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DataStream: Having A Cyber Insurance Partner Can Change The Conversation

“We get to come in and be your partner and we get to come in there and say, ‘Guess what, Mr. Customer, without those things, you’re virtually uninsurable.’ And when the CFO, CIO hears those words, they open the checkbook,” Larry Meador, DataStream’s channel partnerships and alliances director, tells an audience at XChange 2020.

A cyber insurance partner is a way for MSPs to finally persuade stubborn customers to adopt essential cybersecurity technologies such as multifactor authentication, executives at insurance broker DataStream told a room of attendees at CRN parent The Channel Company’s XChange 2022 event.

But for MSPs looking for their own cyber insurance policy—that’s another story.

For MSPs, getting cyber insurance can be more expensive and take longer than average businesses, said DataStream CEO Andy Anderson.

[RELATED: Ransomware Causing Security Insurance Costs To Spike: MSPs]

He recommended that MSPs carry both cyber insurance and technology errors and omissions insurance from the same carrier.

“MSPs are really hard right now—it’s the hardest space to cover,” Anderson said. “It’s not cheap, but we can try and help get you coverage,” Anderson continued. “I don’t love shopping for you guys because it’s such a different experience than for most customers. For most small customers, small businesses under $5 million revenuewise, we’ll have quotes back in 10 minutes. For you guys, it could be a couple weeks.”

Anderson said that DataStream, a member of CRN’s 10 Hot SMB Cybersecurity Tools And Features To Watch In 2021, can provide MSPs with tools and talking points for speaking with customers about cyber insurance.

DataStream partners receive access to auditing tools, for example, that see if customers are properly deploying multifactor authentication, extended detection and response and other security technologies, Anderson said. The goal is to make sure customers’ existing policies will cover them after a hack or to make sure the customer gets favorable pricing for a policy offered through DataStream.

The broker offers “all of the components that you need to begin having these conversations in a legally appropriate, compliant way,” he said.

“You as an MSP, you have a choice,” Anderson said. “Either you can see this as a problem, or you can see it as probably one of the best opportunities to actually get your customers to invest in the things that they should have been investing in in the last 10 years.”

Regulations keep DataStream referral fees to about $50 or less, Anderson said. But by adding cyber insurance to the conversation when they talk to customers, some MSP partners “are seeing thousands if not tens of thousands of dollars of investment,” Anderson said.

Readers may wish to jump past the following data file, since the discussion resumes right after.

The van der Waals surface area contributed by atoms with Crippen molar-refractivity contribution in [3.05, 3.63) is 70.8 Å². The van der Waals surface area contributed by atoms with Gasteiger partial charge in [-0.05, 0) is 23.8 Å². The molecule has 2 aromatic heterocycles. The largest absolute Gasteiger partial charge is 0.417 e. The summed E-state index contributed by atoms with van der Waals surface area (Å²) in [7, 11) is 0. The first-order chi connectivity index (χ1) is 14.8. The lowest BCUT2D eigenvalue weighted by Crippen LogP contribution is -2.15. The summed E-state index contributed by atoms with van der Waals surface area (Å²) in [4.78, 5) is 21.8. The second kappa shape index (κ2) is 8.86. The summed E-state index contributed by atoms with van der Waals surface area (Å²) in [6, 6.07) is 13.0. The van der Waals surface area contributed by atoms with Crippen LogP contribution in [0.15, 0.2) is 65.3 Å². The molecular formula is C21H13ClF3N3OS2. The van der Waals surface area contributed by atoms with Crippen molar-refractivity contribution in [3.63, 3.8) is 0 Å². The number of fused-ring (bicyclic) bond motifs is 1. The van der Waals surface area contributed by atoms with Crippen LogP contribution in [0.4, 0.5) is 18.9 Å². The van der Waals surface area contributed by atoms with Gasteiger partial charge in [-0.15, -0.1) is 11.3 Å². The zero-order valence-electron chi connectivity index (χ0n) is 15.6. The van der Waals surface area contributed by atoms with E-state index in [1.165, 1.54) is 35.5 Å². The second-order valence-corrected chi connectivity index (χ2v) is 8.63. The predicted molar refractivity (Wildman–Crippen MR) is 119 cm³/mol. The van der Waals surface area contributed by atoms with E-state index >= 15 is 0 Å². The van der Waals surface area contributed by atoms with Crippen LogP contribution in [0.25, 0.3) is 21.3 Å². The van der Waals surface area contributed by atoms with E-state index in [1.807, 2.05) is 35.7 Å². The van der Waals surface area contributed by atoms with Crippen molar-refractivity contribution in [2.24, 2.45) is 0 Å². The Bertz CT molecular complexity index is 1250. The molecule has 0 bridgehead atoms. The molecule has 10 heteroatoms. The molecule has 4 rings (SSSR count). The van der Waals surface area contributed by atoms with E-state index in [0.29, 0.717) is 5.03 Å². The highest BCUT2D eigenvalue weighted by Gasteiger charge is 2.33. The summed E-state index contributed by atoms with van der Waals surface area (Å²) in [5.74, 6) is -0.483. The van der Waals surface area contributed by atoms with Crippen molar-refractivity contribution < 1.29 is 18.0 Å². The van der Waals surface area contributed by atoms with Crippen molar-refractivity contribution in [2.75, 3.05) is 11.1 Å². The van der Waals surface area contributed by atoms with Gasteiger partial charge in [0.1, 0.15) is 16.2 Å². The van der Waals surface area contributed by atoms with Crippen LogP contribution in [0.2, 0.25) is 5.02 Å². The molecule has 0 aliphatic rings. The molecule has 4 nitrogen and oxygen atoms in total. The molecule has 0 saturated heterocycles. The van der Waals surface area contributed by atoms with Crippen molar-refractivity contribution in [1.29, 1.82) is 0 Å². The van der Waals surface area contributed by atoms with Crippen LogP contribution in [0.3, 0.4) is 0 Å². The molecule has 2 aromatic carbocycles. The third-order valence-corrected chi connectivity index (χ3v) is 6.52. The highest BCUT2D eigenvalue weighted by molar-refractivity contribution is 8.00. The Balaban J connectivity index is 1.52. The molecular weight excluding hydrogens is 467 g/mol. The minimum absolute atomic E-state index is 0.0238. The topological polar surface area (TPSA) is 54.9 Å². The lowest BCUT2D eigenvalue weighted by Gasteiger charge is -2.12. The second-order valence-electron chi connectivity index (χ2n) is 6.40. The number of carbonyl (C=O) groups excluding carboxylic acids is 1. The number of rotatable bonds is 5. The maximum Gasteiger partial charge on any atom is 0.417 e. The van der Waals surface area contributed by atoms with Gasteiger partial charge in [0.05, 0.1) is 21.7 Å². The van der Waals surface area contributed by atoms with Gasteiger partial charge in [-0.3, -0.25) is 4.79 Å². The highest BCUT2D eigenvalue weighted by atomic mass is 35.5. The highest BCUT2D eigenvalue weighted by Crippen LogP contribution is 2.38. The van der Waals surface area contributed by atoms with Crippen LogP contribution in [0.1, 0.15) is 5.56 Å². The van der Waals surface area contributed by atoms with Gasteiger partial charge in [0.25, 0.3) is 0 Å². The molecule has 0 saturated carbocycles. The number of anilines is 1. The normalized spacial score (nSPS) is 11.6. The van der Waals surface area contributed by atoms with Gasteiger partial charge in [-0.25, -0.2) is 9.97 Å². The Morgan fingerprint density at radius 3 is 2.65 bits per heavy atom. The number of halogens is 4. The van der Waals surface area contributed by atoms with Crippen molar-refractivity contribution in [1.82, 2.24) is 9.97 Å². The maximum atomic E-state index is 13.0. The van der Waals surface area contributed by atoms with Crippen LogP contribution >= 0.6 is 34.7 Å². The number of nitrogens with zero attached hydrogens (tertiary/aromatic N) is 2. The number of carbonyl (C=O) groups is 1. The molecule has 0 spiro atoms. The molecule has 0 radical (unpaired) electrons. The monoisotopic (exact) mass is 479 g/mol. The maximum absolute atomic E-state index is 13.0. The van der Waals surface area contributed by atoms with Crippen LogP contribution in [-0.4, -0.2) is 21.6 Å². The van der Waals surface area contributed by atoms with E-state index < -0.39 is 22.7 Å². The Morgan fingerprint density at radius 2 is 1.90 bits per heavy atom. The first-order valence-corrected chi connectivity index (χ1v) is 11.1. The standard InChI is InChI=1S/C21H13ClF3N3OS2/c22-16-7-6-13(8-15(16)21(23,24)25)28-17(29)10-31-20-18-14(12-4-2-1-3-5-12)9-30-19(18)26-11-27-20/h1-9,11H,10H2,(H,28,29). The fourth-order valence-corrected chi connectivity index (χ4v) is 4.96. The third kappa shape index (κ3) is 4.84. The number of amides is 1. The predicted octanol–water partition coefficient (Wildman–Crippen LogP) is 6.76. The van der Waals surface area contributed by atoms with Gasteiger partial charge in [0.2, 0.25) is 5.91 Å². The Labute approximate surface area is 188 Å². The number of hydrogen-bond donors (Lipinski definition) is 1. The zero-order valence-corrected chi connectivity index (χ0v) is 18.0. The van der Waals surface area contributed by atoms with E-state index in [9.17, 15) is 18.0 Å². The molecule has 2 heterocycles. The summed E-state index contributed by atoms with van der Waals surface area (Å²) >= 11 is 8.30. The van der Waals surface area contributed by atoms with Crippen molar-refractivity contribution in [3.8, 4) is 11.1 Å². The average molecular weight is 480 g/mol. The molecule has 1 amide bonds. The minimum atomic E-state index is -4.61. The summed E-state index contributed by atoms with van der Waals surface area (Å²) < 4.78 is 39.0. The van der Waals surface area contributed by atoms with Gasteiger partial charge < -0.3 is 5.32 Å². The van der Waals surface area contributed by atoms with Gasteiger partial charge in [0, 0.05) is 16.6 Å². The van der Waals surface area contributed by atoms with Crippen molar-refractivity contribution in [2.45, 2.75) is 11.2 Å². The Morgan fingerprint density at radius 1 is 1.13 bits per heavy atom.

Larry Meador, DataStream’s channel partnerships and alliances director, said that while prospective customers might scoff at adding new cybersecurity tools as just another way for the MSP to make money, a DataStream audit on what the customer needs for insurance can change the dynamics of the conversation.

“We get to come in and be your partner and we get to come in there and say, ‘Guess what, Mr. Customer, without those things, you’re virtually uninsurable,’” Meador said. “And when the CFO, CIO hears those words, they open the checkbook.”

Eighty-three percent of SMBs are not prepared to financially recover from a cyberattack, Meador said. “It’s very real,” he said. “It’s very scary.”

Insurers have also become more savvy about breaking out cyber protection into a separate policy from more general business insurance policies, Anderson said. In his experience, cost has not been a deterrent to potential customers of all sizes.

“We sell lots of $1,000 policies to small businesses. We sell lots of sub-$10,000 policies,” he said. “It‘s pennies on the dollar for most of these businesses.”

DataStream partners with Devon, Pa.-based Mullen Coughlin as the breach coach law firm that helps select the appropriate response firm after a hack.

“Part of what we‘re doing is just pulling that ecosystem—the incident response community, the breach coach law firms—into this community and your customers,” Anderson said. “Because once they start to hear those stories, it no longer becomes this imagined thing that never is going to happen to them. It becomes very, very real, because it is decimating businesses. If you have insurance, it [a hack] is a bad day, but it’s not the worst day of your life.”

Karen Penticost, vice president of development and operations for Envision Technology Advisors—a Pawtucket, R.I.-based member of CRN’s 2022 MSP 500 that counts Microsoft, Lenovo, VMware and IBM among its partners—spoke from the audience to share how one of her customers declined to get cyber insurance despite her company’s recommendation.

“They’ll probably go out of business because they can’t recover from the hack that they had,” Penticost said. “And that’s when we decided to partner.”

She told CRN in an interview after the talk that Envision became a DataStream partner about two months ago. Envision has been investing in its cybersecurity offerings, including hiring more ethical hackers on staff, she said.

Penticoist agreed with DataStream’s description of SMBs that don’t get cyber insurance or invest in cybersecurity tools because they believe only the largest companies face cyberattacks.

“You think you’re too small until it happens to you,” she said.

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